Are There Consequences?
Life insurance is designed to provide financial security to your loved ones in the event you pass away. There are a variety of life insurance companies, types of policies and riders that can be added to them. But, whole life, a form of permanent life insurance, offers ways to benefit you and your heirs, as well as savings on taxes to those who get good advice on how they work.
Permanent (or whole) life insurance is often criticized for costing more than term life policies that often expire before the person being covered. Permanent life policies, provided premiums are paid, ensure protection for heirs upon your inevitable death. They enable heirs to pay outstanding debts, funeral costs and countless other things.
But the tax benefits, for you and your beneficiaries, are important to understand.
Here are some key details you need to know about their tax-advantaged features:
-Permanent life insurance policies have tax-deferred growth. Whether whole life or universal life or a different type, permanent life insurance policies build cash value that continues to grow over time. Depending on the type of policy, you can tie them to index funds or other investments, and the gains compound “tax deferred,” much like retirement savings accounts.
-Many permanent life insurance policies also receive tax-free dividends. Some insurance companies, such as mutuals owned by policyholders, may share some profits with policyholders annually in the form of dividends.
The dividends on eligible policies generally do not have to be reported on policyholders’ tax returns because they are considered to be a return of some policy premiums. They are only taxable if they exceed the amount of premium paid into the policy.
-Once your insurance plan has accumulated enough cash value, you can take cash back. Another life insurance benefit is the ability to access and use the cash value you amassed so far for a child’s college tuition, supplemental retirement cash, unexpected medical expenses, a property down payment or any other reason.
Some people even use the cash value to purchase more insurance to leave loved ones a higher death benefit. There are three ways to easily access the money:
- You can borrow against your cash value. This loan, essentially borrowing from yourself, does not require bank approval. The loan will have fees and interest charges added by the insurance company until you pay it back. You can opt to not pay the loaned money back. However, any amounts still due will be reduced from the death benefit.
- You can request a withdrawal aka a distribution. Much like accessing money in an IRA, people use their cash value as retirement assets later in life, when they are no longer bringing home a regular paycheck. With distributions and withdrawals, any funds withdrawn that are investment earnings may be taxed as income. Again, the amount is also deducted from proceeds available in the event of your death.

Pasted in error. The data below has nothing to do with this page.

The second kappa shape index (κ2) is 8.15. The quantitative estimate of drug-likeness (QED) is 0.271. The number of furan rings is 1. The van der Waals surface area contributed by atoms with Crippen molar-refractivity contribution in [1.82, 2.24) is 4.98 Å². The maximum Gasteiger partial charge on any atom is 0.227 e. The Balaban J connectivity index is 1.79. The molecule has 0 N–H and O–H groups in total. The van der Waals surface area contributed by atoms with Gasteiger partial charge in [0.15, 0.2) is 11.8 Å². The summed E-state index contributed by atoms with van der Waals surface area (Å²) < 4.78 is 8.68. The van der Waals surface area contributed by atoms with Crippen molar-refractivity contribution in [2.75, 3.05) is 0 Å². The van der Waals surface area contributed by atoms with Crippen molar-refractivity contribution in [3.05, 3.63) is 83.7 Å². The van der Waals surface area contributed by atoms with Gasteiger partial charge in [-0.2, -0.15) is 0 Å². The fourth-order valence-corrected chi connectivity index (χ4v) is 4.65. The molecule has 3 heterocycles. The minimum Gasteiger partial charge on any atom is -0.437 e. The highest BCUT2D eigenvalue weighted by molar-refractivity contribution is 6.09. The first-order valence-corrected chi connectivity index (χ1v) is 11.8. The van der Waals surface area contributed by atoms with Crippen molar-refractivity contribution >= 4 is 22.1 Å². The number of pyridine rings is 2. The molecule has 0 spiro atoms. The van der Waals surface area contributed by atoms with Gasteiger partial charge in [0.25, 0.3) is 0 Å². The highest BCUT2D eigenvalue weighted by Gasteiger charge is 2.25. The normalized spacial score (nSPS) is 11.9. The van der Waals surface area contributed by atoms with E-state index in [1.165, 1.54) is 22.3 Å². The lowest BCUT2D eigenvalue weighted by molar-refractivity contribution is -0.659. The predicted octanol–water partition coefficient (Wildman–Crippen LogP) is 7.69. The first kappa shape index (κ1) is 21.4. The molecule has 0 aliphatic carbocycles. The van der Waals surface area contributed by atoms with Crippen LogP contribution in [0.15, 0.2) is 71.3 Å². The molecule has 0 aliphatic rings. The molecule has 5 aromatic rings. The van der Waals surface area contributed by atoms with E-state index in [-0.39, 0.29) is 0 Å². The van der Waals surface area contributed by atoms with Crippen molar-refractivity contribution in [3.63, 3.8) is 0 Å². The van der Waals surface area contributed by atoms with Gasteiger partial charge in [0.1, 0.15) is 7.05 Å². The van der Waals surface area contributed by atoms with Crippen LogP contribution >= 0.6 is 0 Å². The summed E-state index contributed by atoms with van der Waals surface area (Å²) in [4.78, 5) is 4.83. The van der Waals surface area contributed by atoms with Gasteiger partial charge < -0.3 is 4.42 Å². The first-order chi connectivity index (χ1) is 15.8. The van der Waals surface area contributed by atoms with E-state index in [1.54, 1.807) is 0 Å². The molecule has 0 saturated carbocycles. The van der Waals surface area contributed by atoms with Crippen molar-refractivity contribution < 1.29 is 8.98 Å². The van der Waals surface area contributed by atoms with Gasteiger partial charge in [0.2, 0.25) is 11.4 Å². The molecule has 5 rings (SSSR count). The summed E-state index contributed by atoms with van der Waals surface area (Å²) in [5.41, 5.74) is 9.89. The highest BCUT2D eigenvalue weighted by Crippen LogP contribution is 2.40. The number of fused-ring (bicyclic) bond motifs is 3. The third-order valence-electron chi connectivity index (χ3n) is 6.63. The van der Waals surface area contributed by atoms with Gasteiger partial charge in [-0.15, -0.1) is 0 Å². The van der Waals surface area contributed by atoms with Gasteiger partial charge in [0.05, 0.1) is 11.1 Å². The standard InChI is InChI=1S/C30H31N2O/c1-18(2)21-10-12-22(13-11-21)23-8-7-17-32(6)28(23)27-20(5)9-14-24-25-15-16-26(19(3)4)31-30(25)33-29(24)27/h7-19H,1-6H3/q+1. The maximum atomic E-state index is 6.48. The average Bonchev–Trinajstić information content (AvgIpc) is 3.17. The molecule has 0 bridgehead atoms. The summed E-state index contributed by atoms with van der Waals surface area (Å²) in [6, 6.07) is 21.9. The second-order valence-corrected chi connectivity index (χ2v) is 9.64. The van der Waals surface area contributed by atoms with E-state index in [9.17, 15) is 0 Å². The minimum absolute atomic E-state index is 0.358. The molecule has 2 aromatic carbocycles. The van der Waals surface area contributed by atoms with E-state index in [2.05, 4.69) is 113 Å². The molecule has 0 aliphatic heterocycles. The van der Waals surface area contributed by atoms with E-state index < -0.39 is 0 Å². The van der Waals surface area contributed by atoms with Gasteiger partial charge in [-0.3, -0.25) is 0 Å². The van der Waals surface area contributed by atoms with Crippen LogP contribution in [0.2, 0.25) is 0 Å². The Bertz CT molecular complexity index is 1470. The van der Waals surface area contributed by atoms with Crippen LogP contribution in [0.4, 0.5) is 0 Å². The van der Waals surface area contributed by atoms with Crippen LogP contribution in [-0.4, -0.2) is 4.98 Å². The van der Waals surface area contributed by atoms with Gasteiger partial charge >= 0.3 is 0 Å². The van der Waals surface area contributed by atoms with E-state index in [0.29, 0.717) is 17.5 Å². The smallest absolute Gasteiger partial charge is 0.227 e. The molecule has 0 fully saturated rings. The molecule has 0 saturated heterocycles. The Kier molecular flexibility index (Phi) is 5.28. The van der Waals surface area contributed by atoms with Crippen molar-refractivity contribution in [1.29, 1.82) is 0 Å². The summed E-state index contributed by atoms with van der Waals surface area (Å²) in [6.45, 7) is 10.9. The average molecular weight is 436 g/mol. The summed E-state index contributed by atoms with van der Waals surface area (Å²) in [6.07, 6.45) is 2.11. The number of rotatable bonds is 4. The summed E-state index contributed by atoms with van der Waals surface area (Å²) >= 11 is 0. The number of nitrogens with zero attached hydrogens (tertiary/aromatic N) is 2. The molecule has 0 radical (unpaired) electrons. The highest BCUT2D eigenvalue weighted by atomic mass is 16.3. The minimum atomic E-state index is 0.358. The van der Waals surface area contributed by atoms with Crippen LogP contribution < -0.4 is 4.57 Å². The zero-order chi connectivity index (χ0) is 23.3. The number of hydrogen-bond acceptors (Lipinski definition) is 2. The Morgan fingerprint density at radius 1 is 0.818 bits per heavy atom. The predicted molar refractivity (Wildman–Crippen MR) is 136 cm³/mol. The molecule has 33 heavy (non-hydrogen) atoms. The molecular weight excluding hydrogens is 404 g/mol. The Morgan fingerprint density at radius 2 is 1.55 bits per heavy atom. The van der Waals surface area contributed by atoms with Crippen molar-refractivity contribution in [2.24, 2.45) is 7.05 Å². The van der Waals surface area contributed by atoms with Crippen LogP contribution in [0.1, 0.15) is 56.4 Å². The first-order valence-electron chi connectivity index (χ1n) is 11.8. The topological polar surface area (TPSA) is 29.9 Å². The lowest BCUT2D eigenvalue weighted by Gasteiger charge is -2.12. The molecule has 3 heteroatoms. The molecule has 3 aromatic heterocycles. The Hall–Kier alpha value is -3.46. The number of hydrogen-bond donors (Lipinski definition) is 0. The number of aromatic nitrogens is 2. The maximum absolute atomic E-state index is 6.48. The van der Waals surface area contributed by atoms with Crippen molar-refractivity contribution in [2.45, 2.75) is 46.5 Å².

- Lastly, you can cancel the policy completely and take out any cash value you have stockpiled, which is subject to income taxes. If this happens in the first five to 10 years, depending on the policy terms, however, there may be a surrender fee charged. The actual amount depends on the policy terms and how long you had the policy.
-Whole life insurance offers tax-free death benefits. Leaving money to your spouse, children or other beneficiary is the main point for buying life insurance. However, you might not be aware that the people who receive the death benefit from your policy usually do not have to pay federal or state income taxes on the proceeds.
So, if you have a life insurance policy with a $500,000 death benefit, your beneficiary will receive $500,000 (unless there are loans or other complications involved). The money is untaxed and usually settled far quicker than other estate assets, like property.
Some people purchase life insurance benefits to ensure there is cash on hand to pay inheritance taxes that will be assessed on other assets in their estate.
Exceptions And Seeking Advice
There are certain circumstances in which life insurance benefits may be taxable. Generally, they only apply to individuals with very large estates. To avoid the issue and keep the proceeds from the insurance becoming part of an estate, people sometimes transfer the policy to an irrevocable trust.
However, if the policy is transferred within the 36 months before your death, it is still subject to estate taxes.
Life insurance is complex. Deciding between policies and weighing options that affect the protection you want or loved ones requires talking to a financial advisor with expertise. Factum Financial, for example, specializes in advising clients on the use of life insurance products to protect heirs while building wealth.
Rather than focus merely on selling someone a policy, they work with clients afterward to ensure they maximize their results and use of the policy.
For more financial insight, follow this link to check out the previous blog.